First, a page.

Reno Councilman Dwight Dortch proposed approving $250,000 in funding, but taking Mayor Cashell up on his offer to meet in September to determine future funding, to which the board agreed.
'I don't believe the RTO as it currently stands with the level of players is bringing visitors here,' Reno Hilton President Tim Maland said.
The RTO, shown on cable via The Golf Channel, is the same weekend as the World Golf Championships-NEC invitational in Akron, Ohio, which attracts the top-ranked golfers. The television contract is good through next year, and is being negotiated through 2010, Kline said.
Some echoed Miller's offense at being under the gun to keep the event afloat.
'If I get another e-mail like the one I just got, I will not support this again,' Washoe County Commissioner Bob Larkin said.
He said after the meeting that he was not suggesting the event go away, but that he did not like the tone of the e-mail sent by the RTO to the board members stating that the tournament directors would take a negative view of the region if the RSCVA cut funding.
RSCVA President Jeff Beckelman said the authority should have more money in its budget because it will not lose as much as predicted at the remodeled Reno-Sparks Convention Center this year.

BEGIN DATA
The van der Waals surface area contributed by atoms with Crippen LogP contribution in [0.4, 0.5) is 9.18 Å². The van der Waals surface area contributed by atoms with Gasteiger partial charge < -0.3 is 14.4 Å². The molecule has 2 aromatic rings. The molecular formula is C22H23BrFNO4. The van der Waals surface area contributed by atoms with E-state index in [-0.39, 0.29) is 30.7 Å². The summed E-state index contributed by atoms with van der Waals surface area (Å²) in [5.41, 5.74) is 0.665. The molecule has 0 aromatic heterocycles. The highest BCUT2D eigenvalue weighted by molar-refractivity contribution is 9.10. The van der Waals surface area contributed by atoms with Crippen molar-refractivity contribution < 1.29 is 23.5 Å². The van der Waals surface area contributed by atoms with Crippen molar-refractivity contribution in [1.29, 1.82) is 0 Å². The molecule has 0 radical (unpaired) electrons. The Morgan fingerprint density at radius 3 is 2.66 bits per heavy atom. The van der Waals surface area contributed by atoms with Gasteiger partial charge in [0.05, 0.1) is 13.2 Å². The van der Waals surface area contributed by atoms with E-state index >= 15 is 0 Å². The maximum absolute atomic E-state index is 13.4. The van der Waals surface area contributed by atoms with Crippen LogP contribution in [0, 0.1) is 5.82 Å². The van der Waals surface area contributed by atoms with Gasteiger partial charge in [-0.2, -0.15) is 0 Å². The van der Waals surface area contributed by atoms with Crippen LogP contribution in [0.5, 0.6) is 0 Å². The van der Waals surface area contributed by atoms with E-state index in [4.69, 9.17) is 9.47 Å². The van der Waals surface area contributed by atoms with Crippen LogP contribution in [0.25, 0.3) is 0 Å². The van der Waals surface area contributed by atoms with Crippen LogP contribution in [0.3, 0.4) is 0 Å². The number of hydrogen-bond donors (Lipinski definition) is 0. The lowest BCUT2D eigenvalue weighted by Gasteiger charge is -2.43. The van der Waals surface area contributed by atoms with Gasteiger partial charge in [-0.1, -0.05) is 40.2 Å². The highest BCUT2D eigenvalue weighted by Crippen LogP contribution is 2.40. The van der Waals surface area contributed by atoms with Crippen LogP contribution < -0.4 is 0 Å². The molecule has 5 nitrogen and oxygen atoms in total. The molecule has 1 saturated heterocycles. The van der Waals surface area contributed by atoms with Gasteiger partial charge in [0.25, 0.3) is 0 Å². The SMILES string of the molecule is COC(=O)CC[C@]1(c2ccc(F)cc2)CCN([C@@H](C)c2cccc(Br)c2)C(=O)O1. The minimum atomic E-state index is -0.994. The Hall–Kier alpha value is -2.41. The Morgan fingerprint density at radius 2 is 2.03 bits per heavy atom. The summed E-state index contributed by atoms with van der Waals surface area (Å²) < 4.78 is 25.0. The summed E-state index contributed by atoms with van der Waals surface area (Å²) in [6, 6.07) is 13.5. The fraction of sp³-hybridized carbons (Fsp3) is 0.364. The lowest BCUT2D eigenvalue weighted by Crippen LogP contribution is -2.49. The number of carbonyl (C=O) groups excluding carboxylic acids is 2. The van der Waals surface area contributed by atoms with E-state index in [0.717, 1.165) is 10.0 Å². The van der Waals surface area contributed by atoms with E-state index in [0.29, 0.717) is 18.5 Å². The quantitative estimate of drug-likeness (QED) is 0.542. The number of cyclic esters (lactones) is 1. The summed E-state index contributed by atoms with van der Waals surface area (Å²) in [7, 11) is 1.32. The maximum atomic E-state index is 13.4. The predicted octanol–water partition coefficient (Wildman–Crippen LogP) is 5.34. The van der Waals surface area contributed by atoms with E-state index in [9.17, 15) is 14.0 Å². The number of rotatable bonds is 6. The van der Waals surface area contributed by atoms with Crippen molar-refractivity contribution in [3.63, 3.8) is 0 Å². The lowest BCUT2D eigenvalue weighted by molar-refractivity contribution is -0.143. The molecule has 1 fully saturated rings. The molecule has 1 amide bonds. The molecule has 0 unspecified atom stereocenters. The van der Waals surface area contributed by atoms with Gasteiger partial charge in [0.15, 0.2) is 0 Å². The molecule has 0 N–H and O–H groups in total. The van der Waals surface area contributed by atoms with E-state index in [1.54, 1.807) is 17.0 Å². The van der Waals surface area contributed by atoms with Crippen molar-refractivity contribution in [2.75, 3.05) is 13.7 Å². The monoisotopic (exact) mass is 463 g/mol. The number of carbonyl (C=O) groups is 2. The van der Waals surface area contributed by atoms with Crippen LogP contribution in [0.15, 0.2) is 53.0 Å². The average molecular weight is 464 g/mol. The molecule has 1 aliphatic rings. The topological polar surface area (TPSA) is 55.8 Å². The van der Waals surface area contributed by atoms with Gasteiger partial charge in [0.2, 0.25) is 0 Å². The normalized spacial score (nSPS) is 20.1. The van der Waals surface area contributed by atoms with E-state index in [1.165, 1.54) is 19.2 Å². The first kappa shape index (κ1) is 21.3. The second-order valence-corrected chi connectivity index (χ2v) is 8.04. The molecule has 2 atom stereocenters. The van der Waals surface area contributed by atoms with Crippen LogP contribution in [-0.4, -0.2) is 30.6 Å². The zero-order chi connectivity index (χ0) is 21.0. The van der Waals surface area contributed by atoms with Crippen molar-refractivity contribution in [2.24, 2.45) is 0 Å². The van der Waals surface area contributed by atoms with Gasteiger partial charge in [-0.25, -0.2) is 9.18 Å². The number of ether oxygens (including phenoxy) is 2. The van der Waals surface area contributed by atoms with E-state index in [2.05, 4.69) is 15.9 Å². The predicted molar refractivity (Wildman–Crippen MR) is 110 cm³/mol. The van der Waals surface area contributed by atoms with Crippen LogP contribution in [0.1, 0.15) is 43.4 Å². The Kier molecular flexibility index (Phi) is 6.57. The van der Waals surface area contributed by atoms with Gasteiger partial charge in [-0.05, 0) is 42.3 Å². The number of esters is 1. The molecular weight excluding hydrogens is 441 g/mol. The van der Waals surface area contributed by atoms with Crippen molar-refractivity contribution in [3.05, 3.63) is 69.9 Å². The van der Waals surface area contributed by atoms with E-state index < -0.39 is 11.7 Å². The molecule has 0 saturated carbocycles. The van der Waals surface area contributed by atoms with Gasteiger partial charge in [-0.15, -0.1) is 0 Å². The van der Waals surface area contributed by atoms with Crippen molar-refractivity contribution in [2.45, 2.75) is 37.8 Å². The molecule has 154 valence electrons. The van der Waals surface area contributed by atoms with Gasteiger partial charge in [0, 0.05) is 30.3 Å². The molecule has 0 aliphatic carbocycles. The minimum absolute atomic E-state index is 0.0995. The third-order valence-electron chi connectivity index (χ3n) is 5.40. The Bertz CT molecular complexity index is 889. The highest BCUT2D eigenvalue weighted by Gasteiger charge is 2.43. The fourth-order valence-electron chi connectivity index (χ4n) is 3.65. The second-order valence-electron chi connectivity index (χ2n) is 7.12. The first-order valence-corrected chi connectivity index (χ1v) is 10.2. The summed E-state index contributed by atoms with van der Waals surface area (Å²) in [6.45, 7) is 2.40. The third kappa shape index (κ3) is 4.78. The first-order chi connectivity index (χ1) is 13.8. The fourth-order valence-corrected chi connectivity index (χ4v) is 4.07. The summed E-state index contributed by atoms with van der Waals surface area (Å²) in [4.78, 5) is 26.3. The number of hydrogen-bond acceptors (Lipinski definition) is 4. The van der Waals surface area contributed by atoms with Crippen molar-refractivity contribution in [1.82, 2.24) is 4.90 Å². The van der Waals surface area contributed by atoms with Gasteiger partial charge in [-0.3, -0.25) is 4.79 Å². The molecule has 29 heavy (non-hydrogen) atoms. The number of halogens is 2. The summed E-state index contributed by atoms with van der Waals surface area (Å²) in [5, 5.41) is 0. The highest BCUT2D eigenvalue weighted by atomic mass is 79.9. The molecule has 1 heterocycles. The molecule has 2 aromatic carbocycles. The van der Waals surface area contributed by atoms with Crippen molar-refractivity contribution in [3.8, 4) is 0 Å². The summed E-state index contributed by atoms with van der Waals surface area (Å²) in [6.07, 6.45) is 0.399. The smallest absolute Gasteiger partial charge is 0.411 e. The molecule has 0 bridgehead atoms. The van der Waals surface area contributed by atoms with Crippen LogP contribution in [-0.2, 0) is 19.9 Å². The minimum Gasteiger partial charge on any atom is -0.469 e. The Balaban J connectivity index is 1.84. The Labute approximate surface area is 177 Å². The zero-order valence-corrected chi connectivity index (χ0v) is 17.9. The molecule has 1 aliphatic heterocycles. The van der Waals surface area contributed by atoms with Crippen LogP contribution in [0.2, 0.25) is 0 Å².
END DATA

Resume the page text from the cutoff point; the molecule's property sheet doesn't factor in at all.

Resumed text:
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Rahm (62) fires career low round
The scores were predictably low during the opening round of the CareerBuilder Challenge, where the top-ranked player in the field currently sits atop the standings. Here's how things look after the first day in Palm Springs as Jon Rahm is out to an early advantage:
Leaderboard: Jon Rahm (-10), Austin Cook (-9), Andrew Landry (-9), Jason Kokrak (-9), Brandon Harkins (-8), Martin Piller (-8), Aaron Wise (-8), Beau Hossler (-8)
What it means: Rahm is coming off a runner-up finish two weeks ago at Kapalua, and he picked up right where he left off with a 10-under 62 at La Quinta Country Club. It marked his lowest career round on the PGA Tour, and it gave him a one-shot lead heading to the Nicklaus Tournament Course. Cook is the only player within two shots of Rahm who has won already on Tour.
Round of the day: Rahm got off to a fast start, playing his first seven holes in 6 under, and he made it around La Quinta without dropping a shot. The 62 bettered his previous career low on Tour by two shots and it included an eagle on the par-5 fifth hole to go along with eight birdies.